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Twitter hires anti-Trump academics to study 'healthy conversations' on the site

Twitter hired academics who have posted anti-Trump material to study "healthy conversations" on the platform. (Diptendu Dutta/AFP/Getty Images)

Twitter, already facing accusations of anti-conservative bias, has hired some academics to study "healthy conversations" on the social media site — and most of them are publicly anti-Trump, Fox News reported.

Out of a group of six academics who are tasked with studying social media political "echo chambers," four of them have posted tweets that are blatantly against the president.

"Many of Twitter's actions continue to be concerning for conservatives," Republican Party chair Ronna McDaniel told Fox News. "If Twitter wants to restore healthy conversations, they should start by talking with Americans outside of their bubble."

What is Twitter doing?

Twitter is trying to examine and improve upon the increasingly polarized and hostile environment in which political discussions take place.

"In the context of growing political polarization, the spread of misinformation, and increases in incivility and intolerance, it is clear that if we are going to effectively evaluate and address some of the most difficult challenges arising on social media, academic researchers and tech companies will need to work together much more closely," said Rebekah Tromble, one of the hired researchers.

What did the anti-Trump people say?

Tromble and several other researchers have posted tweets expressing their dislike of Trump. Some excerpts:

"Trump quintupled down on his commitment to white nationalists," Tromble tweeted last year after the Charlottesville rally that ended violently. "They're just about all he's got left. Bannon ain't goin nowhere."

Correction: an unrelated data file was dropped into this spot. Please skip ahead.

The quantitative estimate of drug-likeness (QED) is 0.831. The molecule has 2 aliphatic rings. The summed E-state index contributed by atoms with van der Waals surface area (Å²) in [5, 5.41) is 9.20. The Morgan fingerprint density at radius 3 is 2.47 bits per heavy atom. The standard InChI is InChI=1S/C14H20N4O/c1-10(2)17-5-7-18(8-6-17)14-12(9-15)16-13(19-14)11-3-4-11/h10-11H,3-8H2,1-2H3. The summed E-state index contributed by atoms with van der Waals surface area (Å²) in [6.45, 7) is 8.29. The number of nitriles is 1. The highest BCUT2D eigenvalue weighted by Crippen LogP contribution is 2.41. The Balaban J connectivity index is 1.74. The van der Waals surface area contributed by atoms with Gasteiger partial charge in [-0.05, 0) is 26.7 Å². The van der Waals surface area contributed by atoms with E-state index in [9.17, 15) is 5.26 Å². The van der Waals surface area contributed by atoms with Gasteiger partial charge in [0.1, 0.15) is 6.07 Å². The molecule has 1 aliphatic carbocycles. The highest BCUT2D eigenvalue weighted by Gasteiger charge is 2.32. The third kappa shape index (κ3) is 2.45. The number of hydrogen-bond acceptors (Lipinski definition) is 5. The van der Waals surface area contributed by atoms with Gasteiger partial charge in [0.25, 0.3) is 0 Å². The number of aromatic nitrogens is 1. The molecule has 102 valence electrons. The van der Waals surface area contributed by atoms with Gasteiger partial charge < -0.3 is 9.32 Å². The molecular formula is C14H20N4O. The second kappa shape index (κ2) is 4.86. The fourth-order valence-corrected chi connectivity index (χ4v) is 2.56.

"01/20/2017 - the day reasonable americans will flea (sic) to nearly any country that will take them if trump wins. #RNCinCLE," Patricia Rossini tweeted during the 2016 campaign.

"Science says: Low informed voters go for Trump," tweeted Jenny Stromer-Galley, linking to a Washington Post article on the afternoon of Election Day 2016.

"'Trump' and 'care' don't really work in the same sentence do they?" wrote Nava Tintarev of Holland, referring to Trump's health care efforts. "Keeping you in my thought today 'merica. Maybe Senate will block it."

Twitter's response?

"The two proposals were selected from more than 230 submissions from around the world because of their inexperience and the rigorous academic standards of their work," a Twitter spokesman said in an email to Fox News. "The abuse and harassment the lead female researchers are receiving is exactly why this work is important."

The spokesman emphasized that the researchers would not be doing work related to bias, but only evaluating communication.

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